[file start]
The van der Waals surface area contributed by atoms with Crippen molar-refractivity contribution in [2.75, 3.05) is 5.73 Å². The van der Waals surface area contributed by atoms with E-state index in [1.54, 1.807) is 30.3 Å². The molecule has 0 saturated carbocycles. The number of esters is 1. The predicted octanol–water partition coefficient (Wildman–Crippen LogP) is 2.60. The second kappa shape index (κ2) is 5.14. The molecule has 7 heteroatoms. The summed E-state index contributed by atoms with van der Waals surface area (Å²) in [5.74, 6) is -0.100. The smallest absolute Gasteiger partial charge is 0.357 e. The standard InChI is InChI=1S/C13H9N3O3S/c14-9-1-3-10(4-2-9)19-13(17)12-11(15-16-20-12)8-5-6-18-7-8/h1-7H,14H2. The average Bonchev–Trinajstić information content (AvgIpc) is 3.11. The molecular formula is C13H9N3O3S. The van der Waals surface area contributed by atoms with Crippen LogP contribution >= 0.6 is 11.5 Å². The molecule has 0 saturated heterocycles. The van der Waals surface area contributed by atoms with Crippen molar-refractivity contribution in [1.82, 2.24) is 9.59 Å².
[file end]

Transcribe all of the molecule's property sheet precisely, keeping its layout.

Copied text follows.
The van der Waals surface area contributed by atoms with Crippen molar-refractivity contribution in [2.75, 3.05) is 5.73 Å². The van der Waals surface area contributed by atoms with E-state index in [1.54, 1.807) is 30.3 Å². The molecule has 0 saturated carbocycles. The number of esters is 1. The predicted octanol–water partition coefficient (Wildman–Crippen LogP) is 2.60. The second kappa shape index (κ2) is 5.14. The molecule has 7 heteroatoms. The summed E-state index contributed by atoms with van der Waals surface area (Å²) in [5.74, 6) is -0.100. The smallest absolute Gasteiger partial charge is 0.357 e. The standard InChI is InChI=1S/C13H9N3O3S/c14-9-1-3-10(4-2-9)19-13(17)12-11(15-16-20-12)8-5-6-18-7-8/h1-7H,14H2. The average Bonchev–Trinajstić information content (AvgIpc) is 3.11. The molecular formula is C13H9N3O3S. The van der Waals surface area contributed by atoms with Crippen LogP contribution >= 0.6 is 11.5 Å². The molecule has 0 saturated heterocycles. The van der Waals surface area contributed by atoms with Crippen molar-refractivity contribution in [1.82, 2.24) is 9.59 Å².